Foreign Policy/Our Reputation Abroad
The United States is currently marred by the Bush-Cheney approach to foreign relations, an approach that 1) is based in a unilateralist approach 2) believes the only way to “get tough” is to blow things up and 3) relies on a dangerous refusal to talk to leaders we dislike. These approaches have made the United States, amongst other things, less safe and have brought down our moral standing in the international community. McCain and Palin offer a foreign policy strategy that is unnervingly similar.
• According to several reports, including research from the State Department, the war in Iraq has harmed security in America and has left the nation more at risk. A survey of more than 100 foreign policy experts, conducted in February 2008 by Foreign Policy magazine, found that three-quarters believed that the United States was losing the war on terror. Cleary the Bush/Cheney strategy has not worked.
• McCain staked out anew his position on Iraq, staunchly defending his support for a continued U.S. military mission as the war enters its sixth year and the U.S. death toll tops 4,000. He derided calls by Clinton and Obama for withdrawal.
A coherent foreign policy must be comprised of several tools, including strategic military use and diplomatic efforts. Obama gets this! He is nuanced and understands the complexities of the world we live in today. He understands the need to engage the international community; he also understands that diplomatic pressures are often more effective than military intervention. However, the military is an important tool for Obama, as well: Obama and Biden fully understand the importance of a strong and fortified military and the need to deploy it when all else fails.
• Obama’s foreign policy focuses on ending the politics of fear and emphasizes the need to move beyond a hollow "democracy promotion" agenda to one that promotes dignity. This approach aims to “fix the conditions of misery that breed anti-Americanism in the first place and prevent liberty, justice, and prosperity from taking root.” An inextricable part of that doctrine is a relentless and thorough destruction of al-Qaeda.
“When considering any presidential hopeful's foreign-policy promises, it's important to remember that what candidates say is, at best, an imperfect guide to their actions in office. What proves to be a more reliable indicator of presidential behavior is a candidate's roster of advisers. (If the press had paid better attention, the country would have seen through Bush's pitch about a humble foreign policy and realized that many of his advisers, including Paul Wolfowitz and Richard Perle, were conspiracy-minded warmongers.) Obama's foreign-policy advisers come from diverse backgrounds. They are former aides to Democratic mandarins like Tom Daschle and Lee Hamilton (Denis McDonough and Ben Rhodes, respectively); veterans of the Clinton administration's left flank (Tony Lake and Susan Rice); a human-rights advocate who helped write the Army's and Marine Corps' much-lauded counterinsurgency field manual (Sarah Sewall); and a retired general who helped run the air war during the invasion of Iraq (Scott Gration) Yet they form a committed, intellectually coherent, and surprisingly united foreign-affairs team.” (The Obama Doctorine)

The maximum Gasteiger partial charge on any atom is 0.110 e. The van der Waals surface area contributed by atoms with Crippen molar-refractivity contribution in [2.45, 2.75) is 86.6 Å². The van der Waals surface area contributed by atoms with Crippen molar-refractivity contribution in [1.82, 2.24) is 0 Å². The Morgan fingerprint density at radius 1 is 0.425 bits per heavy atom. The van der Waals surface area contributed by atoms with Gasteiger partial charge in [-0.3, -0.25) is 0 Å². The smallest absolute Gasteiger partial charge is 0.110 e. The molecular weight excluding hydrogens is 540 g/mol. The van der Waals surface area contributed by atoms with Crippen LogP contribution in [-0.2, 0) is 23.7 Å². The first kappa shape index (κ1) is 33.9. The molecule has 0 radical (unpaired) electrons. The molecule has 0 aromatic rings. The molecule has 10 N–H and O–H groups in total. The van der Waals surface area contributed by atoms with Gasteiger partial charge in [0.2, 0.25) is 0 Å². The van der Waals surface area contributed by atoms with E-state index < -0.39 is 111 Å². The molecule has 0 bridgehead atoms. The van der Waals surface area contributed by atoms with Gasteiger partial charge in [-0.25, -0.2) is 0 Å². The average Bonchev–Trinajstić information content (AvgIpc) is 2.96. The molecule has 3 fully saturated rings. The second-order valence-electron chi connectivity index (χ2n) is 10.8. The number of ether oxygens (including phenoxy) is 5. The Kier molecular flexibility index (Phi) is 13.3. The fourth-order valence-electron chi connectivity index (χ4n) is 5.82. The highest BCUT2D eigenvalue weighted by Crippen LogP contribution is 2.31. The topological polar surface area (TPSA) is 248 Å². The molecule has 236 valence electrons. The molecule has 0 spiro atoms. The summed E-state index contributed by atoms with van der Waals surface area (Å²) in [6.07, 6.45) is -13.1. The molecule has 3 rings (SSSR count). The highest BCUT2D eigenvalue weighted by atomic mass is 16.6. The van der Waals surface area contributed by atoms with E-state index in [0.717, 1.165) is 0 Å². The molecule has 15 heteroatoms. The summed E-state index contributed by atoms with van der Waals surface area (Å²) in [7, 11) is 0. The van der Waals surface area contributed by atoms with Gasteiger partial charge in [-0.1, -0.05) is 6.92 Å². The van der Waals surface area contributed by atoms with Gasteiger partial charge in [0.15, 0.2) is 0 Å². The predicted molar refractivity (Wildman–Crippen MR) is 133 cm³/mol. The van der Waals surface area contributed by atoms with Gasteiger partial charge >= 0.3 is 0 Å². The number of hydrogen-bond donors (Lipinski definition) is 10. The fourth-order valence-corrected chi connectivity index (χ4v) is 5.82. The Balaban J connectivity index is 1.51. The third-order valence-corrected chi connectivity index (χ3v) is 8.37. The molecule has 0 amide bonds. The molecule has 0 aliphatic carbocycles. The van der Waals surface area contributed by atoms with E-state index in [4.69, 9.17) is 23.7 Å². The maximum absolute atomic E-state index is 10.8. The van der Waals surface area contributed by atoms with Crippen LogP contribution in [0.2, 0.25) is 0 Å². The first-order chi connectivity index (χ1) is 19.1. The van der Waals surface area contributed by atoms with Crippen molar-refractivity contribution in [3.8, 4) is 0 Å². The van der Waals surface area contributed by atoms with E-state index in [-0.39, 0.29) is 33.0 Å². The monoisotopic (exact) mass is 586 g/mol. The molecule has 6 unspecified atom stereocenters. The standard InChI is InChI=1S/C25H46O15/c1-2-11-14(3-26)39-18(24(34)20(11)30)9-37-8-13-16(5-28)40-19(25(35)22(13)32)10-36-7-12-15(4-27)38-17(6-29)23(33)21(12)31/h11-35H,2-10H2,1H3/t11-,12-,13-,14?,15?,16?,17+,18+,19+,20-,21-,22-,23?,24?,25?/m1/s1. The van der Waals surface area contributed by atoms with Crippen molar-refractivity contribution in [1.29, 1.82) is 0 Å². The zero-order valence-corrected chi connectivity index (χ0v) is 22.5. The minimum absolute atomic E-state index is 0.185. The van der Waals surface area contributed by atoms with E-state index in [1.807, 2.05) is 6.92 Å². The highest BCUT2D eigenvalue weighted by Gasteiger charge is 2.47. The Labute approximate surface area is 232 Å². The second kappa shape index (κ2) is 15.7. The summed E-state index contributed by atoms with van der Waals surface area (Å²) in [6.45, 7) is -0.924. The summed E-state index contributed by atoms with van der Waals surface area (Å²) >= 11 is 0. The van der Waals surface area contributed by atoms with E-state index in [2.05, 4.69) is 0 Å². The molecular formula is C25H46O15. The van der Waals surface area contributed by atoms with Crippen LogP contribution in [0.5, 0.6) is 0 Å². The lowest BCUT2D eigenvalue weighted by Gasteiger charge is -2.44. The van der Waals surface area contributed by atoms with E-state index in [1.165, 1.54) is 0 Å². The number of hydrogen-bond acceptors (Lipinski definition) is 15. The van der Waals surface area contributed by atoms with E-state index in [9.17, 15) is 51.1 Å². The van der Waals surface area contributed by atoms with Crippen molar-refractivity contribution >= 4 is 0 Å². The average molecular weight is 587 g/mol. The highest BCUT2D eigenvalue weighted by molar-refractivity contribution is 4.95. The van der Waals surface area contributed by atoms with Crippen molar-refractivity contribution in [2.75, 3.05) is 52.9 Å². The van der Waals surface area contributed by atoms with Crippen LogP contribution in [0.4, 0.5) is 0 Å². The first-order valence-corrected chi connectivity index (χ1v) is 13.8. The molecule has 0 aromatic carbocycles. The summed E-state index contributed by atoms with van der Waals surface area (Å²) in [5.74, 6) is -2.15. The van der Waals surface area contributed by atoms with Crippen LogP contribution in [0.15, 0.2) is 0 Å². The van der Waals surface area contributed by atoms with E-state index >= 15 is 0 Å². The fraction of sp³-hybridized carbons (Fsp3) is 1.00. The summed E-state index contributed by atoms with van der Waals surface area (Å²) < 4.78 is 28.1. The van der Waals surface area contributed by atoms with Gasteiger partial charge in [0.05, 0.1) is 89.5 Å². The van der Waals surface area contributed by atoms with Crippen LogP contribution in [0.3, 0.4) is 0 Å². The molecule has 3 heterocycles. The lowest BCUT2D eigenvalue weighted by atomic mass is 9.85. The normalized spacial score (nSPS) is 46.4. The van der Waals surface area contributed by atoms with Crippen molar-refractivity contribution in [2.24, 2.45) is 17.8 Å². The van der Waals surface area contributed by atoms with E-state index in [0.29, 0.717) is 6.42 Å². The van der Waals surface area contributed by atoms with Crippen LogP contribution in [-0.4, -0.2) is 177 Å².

• Obama and Biden will convene a bipartisan Consultative Group of leading members of Congress to foster better executive-legislative relations and bipartisan unity on foreign policy. This group will be comprised of the congressional leadership of both political parties, and the chair and ranking members of the Armed Services, Foreign Relations, Intelligence, and Appropriations Committees. This group will meet with the president once a month to review foreign policy priorities, and will be consulted in advance of military action.
• McCain’s foreign policy has been derided as “schizophrenic” and “out of touch,” a “policy of active exclusion and hostility toward two major global powers.” A foreign policy expert and revered academic warned that McCain’s plan “would reverse a decades-old bipartisan American policy of integrating [Russia and China] into the global order, a policy that began under Richard Nixon (with Beijing) and continued under Ronald Reagan (with Moscow). It is a policy that would alienate many countries in Europe and Asia who would see it as an attempt by Washington to begin a new cold war.”
• McCain’s website does not have a section coherently detailing his foreign policy approach.
For more information on Obama’s and McCain’s foreign policy, visit:
The Obama Doctorine
McCain vs. McCain
Obama website on foreign policy
cfr.org foreign policy brain trusts